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Wednesday, January 24, 2018

Charlie Papazian Will Ride into the Sunset

I brewed my first batch of beer in 1995. I have my wife and Charlie Papazian to thank. She gave me his book, The Complete Joy of Homebrewing, for my birthday that year. The book guided my entry into the world of real beer. I mention it because Papazian will retire from the Brewers Association when he turns 70 next year, after 40 years of service to craft beer.

Papazian played an essential role in what became a revolution. He is the Henry Ford of craft beer. There were certainly people homebrewing before he formed the American Homebrewers Association. But he inspired a generation to make good beer and provided a road map describing how to do it.

We know Papazian would go on to do much more, which I shall get to. But his homebrewing book was possibly the crucial piece. Because some of the homebrewers who referenced the book would go on to launch the craft beer industry in this country.

Kurt and Rob Widmer were avid homebrewers and thought they might be able to make a living as pros. They wound up launching Widmer Brewing. Art Larrance, Fred Bowman and Jim Goodwin got caught in the same siphon and wound up founding Portland Brewing in 1986. The list goes on and on. You can bet many of these folks read Papazian's book along the way.

One of the great features of the book is it doesn't read like a textbook. The tone is friendly, down-home: "Relax. Don't worry. Have a homebrew." Learning how to make beer was supposed to be fun, not arduous. I can vividly remember reading the book as much for entertainment as for brewing intel. Like most who used it, I didn't become a pro brewer. But I did homebrew for many years and the book did help push my interest in better beer.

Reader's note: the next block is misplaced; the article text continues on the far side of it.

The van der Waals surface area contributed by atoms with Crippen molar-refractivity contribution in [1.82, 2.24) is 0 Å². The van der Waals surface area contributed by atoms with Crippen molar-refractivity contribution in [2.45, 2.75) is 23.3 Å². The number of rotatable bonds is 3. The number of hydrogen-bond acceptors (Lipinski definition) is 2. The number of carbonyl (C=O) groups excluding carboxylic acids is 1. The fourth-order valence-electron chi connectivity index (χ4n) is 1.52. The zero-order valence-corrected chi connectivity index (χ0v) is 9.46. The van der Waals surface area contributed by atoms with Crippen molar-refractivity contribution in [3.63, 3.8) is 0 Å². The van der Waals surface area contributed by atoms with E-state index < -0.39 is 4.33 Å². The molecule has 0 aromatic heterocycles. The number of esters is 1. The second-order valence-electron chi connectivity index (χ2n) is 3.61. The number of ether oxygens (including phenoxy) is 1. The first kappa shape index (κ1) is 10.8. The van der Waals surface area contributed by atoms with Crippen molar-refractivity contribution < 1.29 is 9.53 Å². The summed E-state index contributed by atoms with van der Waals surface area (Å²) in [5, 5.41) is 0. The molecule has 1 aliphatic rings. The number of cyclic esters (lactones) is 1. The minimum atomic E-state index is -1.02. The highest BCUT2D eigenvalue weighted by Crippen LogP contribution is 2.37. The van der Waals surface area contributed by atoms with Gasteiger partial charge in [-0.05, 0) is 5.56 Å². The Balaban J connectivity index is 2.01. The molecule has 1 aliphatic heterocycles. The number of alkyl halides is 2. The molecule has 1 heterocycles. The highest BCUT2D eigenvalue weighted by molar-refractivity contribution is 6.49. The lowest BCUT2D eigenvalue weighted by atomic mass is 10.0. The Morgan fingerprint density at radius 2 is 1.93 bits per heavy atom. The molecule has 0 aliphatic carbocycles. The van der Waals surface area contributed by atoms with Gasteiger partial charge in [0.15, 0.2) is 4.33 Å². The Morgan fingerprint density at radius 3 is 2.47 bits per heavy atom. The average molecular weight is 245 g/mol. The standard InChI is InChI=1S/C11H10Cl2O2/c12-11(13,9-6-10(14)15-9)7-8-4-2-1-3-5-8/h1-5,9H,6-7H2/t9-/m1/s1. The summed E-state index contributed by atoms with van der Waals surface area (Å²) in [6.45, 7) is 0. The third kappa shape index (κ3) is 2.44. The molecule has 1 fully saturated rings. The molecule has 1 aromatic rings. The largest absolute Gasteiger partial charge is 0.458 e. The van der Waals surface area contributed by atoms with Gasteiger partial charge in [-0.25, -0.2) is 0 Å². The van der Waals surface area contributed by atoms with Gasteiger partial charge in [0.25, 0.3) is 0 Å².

Of course, Papazian would go on to do much more. When he and Charlie Matzen formed the AHA in 1978, they published Zymurgy, a magazine that promoted the organization and publicized the federal legalization of homebrewing that year. In 1982, Papazian helped launch the Great American Beer Festival. Now in its 37th year, GABF attracts some 60,000 attendees annually and awards arguably the most coveted medals of any competition.

Soon thereafter, the Association of Brewers was reorganized to include the AHA and Institute for Brewing and Fermentation Studies. Later, in 2005, the Association of Brewers and the Brewers’ Association of America merged to form the Brewers Association, the not-for-profit trade association that supports small and independent American brewers.

Papazian will spend his final year at the Brewers Association completing muriad projects, including a craft brewing archive. The archive will reportedly house 40 years of craft beer history, including more than 100,000 publications, photographs, audiotapes, films, videos and documents. He'll also deliver the keynote address at the National Homebrew Conference in Portland next summer.

I've not met Mr. Papazian personally, though I certainly could have. We crossed paths at the Craft Brewers Conference a couple of years ago and again at GABF last year. He has achieved virtual rock star status among beer fans. While roaming the grounds of events, he is routinely greeted and asked to pose for photos. I've considered getting a picture with him, always thought better of it.

Like so many of the folks who launched the craft beer movement, Papazian didn't fathom where it might go. Looking back, he had this to say in a Brewers Association press release:

“I had a playful vision that there would be a homebrewer in every neighborhood and a brewery in every town. But what I did not imagine, couldn’t imagine, never considered, was the impact that craft brewing would have on our culture, economy and American life."

Thanks for everything, Charlie. Well-done. We wish you well.

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